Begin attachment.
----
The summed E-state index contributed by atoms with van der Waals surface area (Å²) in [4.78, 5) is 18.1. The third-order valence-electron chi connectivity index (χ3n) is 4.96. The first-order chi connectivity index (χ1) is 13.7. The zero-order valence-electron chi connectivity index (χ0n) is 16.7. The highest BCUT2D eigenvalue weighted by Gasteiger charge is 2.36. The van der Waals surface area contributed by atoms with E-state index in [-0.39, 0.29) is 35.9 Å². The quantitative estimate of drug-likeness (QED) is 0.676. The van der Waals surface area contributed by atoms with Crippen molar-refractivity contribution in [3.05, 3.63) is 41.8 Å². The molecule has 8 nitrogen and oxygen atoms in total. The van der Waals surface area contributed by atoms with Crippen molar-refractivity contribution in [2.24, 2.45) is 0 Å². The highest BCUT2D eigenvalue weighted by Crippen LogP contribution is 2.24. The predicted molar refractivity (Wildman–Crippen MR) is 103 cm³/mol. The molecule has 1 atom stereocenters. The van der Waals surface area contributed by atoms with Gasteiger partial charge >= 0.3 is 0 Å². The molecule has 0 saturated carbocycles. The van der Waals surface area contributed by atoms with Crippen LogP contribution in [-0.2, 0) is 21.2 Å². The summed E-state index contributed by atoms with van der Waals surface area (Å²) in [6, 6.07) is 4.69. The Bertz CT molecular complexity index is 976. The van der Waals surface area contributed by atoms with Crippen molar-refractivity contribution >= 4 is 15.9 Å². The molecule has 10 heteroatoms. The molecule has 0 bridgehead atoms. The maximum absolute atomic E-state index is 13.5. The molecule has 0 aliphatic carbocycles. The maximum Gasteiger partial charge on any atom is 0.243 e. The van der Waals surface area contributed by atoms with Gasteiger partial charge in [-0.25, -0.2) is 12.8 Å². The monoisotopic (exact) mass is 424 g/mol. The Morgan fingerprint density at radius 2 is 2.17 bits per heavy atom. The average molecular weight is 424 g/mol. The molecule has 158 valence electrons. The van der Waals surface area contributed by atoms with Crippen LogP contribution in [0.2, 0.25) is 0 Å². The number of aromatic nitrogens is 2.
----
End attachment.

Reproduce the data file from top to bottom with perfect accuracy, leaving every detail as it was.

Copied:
The summed E-state index contributed by atoms with van der Waals surface area (Å²) in [4.78, 5) is 18.1. The third-order valence-electron chi connectivity index (χ3n) is 4.96. The first-order chi connectivity index (χ1) is 13.7. The zero-order valence-electron chi connectivity index (χ0n) is 16.7. The highest BCUT2D eigenvalue weighted by Gasteiger charge is 2.36. The van der Waals surface area contributed by atoms with E-state index in [-0.39, 0.29) is 35.9 Å². The quantitative estimate of drug-likeness (QED) is 0.676. The van der Waals surface area contributed by atoms with Crippen molar-refractivity contribution in [3.05, 3.63) is 41.8 Å². The molecule has 8 nitrogen and oxygen atoms in total. The van der Waals surface area contributed by atoms with Crippen molar-refractivity contribution in [2.24, 2.45) is 0 Å². The highest BCUT2D eigenvalue weighted by Crippen LogP contribution is 2.24. The predicted molar refractivity (Wildman–Crippen MR) is 103 cm³/mol. The molecule has 1 atom stereocenters. The van der Waals surface area contributed by atoms with Gasteiger partial charge >= 0.3 is 0 Å². The molecule has 0 saturated carbocycles. The van der Waals surface area contributed by atoms with Crippen LogP contribution in [-0.2, 0) is 21.2 Å². The summed E-state index contributed by atoms with van der Waals surface area (Å²) in [6, 6.07) is 4.69. The Bertz CT molecular complexity index is 976. The van der Waals surface area contributed by atoms with Crippen molar-refractivity contribution >= 4 is 15.9 Å². The molecule has 10 heteroatoms. The molecule has 0 bridgehead atoms. The maximum absolute atomic E-state index is 13.5. The molecule has 0 aliphatic carbocycles. The maximum Gasteiger partial charge on any atom is 0.243 e. The van der Waals surface area contributed by atoms with Gasteiger partial charge in [-0.25, -0.2) is 12.8 Å². The monoisotopic (exact) mass is 424 g/mol. The Morgan fingerprint density at radius 2 is 2.17 bits per heavy atom. The average molecular weight is 424 g/mol. The molecule has 158 valence electrons. The van der Waals surface area contributed by atoms with Crippen LogP contribution in [0.2, 0.25) is 0 Å². The number of aromatic nitrogens is 2.